So, I got pretty lucky with the timing of my Mexico trip, no? I made it home the second week of April, before swine flu hysteria reached a fever pitch. I also avoided a pretty powerful earthquake. Add a crazy (tragic) fire and spikes in headline-grabbing violence and it looks like the country just fell apart without me.
Fortunately, my Spanish isn't falling apart without Mexico. But the danger is there. I was fortunate to be able to spend as much time as I did in the capital taking classes and practicing with capitaleños, but coming back to San Francisco was when the real work began. Like anyone returning home after an immersion experience, it's imperative to keep up the learning process. San Francisco is obviously a better place than many others to keep practicing Spanish, and I benefit from having a Spanish-speaking boyfriend, but there are a few things I'm trying to do that anyone can do.
I can't imagine a middle-sized city or bigger that doesn't have a few language schools. San Francisco has several and I'm spending my Wednesday nights at Casa Hispana chatting about current events with a teacher and a handful of other Hispanophiles. The focus of this particular class is on talking rather than actually learning grammar or correcting mistakes, but the class provides a weekly focus for me. While I sprinkle Spanish-language music, podcasts and TV programs into my general media consumption throughout the week, I'm extra motivated to devote time to this stuff on Wednesdays.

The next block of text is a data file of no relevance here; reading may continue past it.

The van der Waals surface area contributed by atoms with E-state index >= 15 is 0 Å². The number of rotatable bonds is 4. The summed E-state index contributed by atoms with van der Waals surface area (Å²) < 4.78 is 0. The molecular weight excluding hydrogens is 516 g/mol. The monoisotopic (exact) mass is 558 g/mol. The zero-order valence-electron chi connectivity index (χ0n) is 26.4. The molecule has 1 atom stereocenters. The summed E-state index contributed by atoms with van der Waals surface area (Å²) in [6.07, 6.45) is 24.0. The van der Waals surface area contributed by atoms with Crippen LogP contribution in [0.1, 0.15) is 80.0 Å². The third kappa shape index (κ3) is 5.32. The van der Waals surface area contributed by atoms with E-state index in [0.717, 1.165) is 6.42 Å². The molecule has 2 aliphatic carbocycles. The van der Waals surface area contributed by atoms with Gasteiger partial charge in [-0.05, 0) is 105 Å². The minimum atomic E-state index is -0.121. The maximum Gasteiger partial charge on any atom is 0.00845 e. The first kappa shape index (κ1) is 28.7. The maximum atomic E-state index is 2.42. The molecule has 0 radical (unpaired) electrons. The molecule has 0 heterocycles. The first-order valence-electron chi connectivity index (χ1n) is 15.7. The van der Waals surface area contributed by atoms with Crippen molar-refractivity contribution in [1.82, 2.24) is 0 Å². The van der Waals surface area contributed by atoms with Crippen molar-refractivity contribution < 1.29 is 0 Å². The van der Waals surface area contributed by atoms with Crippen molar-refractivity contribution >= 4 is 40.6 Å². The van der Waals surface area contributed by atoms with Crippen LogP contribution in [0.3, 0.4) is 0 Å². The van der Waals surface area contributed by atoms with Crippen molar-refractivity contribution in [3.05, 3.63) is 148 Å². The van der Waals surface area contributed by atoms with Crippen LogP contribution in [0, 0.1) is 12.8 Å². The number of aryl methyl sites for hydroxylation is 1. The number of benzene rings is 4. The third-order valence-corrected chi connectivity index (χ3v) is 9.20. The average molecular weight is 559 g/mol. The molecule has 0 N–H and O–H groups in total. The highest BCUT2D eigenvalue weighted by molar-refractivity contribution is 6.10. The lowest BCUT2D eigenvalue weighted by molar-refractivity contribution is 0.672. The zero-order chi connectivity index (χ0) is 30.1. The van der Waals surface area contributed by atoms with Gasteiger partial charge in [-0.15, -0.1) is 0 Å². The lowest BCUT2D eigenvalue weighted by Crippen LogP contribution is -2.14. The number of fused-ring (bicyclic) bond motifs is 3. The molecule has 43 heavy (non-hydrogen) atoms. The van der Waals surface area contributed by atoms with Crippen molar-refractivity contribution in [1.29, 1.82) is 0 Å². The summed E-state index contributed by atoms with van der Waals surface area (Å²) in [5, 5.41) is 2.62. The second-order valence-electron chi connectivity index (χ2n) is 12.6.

Additionally, I'm trying to read more. I just can't get myself to check the newspapers of the hispanoparlante world regularly, but immediately after coming back I devoured a few copies of a really great Mexican linguistic magazine I picked up in el DF (Algarabía). I also just read the translation of The Brief and Wondrous Life of Oscar Wao, which was great and relatively easy to get through since I had read the original work. I'm trying to follow this up by finishing a book I picked up in Madrid and couldn't, for whatever reason, get super far into last year.
So, I'm doing what I can, but I can't help but continue thinking that I'll never be satisfied until I reach the next level. And the reality is that reaching that level will require not just another prolonged trip to a Spaniah-speaking country, but a move with no specific return date in mind. With the big 3-0 on the not-too-distant horizon, those kinds of big steps become harder to take.